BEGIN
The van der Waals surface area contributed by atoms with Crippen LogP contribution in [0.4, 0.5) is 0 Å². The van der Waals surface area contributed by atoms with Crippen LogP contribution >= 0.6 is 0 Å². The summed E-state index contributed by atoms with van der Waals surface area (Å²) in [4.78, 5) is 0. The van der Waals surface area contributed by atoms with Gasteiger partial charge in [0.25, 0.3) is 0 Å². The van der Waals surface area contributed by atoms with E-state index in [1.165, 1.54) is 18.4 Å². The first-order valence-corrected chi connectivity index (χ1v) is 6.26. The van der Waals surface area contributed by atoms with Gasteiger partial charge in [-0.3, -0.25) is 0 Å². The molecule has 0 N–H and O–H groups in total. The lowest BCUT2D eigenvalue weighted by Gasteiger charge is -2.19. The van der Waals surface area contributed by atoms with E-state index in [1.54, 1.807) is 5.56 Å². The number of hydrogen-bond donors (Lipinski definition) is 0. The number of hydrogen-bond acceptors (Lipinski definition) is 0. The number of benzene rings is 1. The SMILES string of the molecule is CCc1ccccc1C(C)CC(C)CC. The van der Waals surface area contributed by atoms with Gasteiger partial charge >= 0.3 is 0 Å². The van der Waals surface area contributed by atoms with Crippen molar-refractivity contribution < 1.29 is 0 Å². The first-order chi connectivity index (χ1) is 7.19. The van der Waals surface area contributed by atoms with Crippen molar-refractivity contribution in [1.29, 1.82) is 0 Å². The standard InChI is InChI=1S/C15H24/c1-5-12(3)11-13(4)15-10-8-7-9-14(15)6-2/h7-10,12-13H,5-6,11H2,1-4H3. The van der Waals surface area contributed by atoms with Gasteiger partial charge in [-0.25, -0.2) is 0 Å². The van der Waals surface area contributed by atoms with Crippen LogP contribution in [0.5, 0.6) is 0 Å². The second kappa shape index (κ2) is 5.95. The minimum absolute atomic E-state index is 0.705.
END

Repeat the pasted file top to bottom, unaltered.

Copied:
The van der Waals surface area contributed by atoms with Crippen LogP contribution in [0.4, 0.5) is 0 Å². The van der Waals surface area contributed by atoms with Crippen LogP contribution >= 0.6 is 0 Å². The summed E-state index contributed by atoms with van der Waals surface area (Å²) in [4.78, 5) is 0. The van der Waals surface area contributed by atoms with Gasteiger partial charge in [0.25, 0.3) is 0 Å². The van der Waals surface area contributed by atoms with E-state index in [1.165, 1.54) is 18.4 Å². The first-order valence-corrected chi connectivity index (χ1v) is 6.26. The van der Waals surface area contributed by atoms with Gasteiger partial charge in [-0.3, -0.25) is 0 Å². The molecule has 0 N–H and O–H groups in total. The lowest BCUT2D eigenvalue weighted by Gasteiger charge is -2.19. The van der Waals surface area contributed by atoms with E-state index in [1.54, 1.807) is 5.56 Å². The number of hydrogen-bond donors (Lipinski definition) is 0. The number of hydrogen-bond acceptors (Lipinski definition) is 0. The number of benzene rings is 1. The SMILES string of the molecule is CCc1ccccc1C(C)CC(C)CC. The van der Waals surface area contributed by atoms with Gasteiger partial charge >= 0.3 is 0 Å². The van der Waals surface area contributed by atoms with Crippen molar-refractivity contribution < 1.29 is 0 Å². The first-order chi connectivity index (χ1) is 7.19. The van der Waals surface area contributed by atoms with Crippen molar-refractivity contribution in [1.29, 1.82) is 0 Å². The standard InChI is InChI=1S/C15H24/c1-5-12(3)11-13(4)15-10-8-7-9-14(15)6-2/h7-10,12-13H,5-6,11H2,1-4H3. The van der Waals surface area contributed by atoms with Gasteiger partial charge in [-0.25, -0.2) is 0 Å². The van der Waals surface area contributed by atoms with Crippen LogP contribution in [0.5, 0.6) is 0 Å². The second kappa shape index (κ2) is 5.95. The minimum absolute atomic E-state index is 0.705.